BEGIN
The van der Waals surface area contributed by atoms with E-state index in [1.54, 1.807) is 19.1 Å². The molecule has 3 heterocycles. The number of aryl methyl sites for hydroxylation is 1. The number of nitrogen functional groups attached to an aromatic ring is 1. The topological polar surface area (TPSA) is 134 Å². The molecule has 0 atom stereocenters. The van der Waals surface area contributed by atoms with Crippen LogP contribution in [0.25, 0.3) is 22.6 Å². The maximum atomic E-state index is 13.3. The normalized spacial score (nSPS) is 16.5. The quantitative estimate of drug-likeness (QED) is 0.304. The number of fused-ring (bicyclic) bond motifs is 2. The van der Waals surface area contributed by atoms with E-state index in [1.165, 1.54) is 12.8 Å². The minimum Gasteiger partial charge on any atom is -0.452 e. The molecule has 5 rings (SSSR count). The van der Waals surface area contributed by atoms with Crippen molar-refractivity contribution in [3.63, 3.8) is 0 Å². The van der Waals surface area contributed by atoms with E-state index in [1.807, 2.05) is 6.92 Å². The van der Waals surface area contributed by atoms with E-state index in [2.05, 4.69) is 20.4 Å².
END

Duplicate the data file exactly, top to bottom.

The van der Waals surface area contributed by atoms with E-state index in [1.54, 1.807) is 19.1 Å². The molecule has 3 heterocycles. The number of aryl methyl sites for hydroxylation is 1. The number of nitrogen functional groups attached to an aromatic ring is 1. The topological polar surface area (TPSA) is 134 Å². The molecule has 0 atom stereocenters. The van der Waals surface area contributed by atoms with Crippen LogP contribution in [0.25, 0.3) is 22.6 Å². The maximum atomic E-state index is 13.3. The normalized spacial score (nSPS) is 16.5. The quantitative estimate of drug-likeness (QED) is 0.304. The number of fused-ring (bicyclic) bond motifs is 2. The van der Waals surface area contributed by atoms with E-state index in [1.165, 1.54) is 12.8 Å². The minimum Gasteiger partial charge on any atom is -0.452 e. The molecule has 5 rings (SSSR count). The van der Waals surface area contributed by atoms with Crippen molar-refractivity contribution in [3.63, 3.8) is 0 Å². The van der Waals surface area contributed by atoms with E-state index in [1.807, 2.05) is 6.92 Å². The van der Waals surface area contributed by atoms with E-state index in [2.05, 4.69) is 20.4 Å².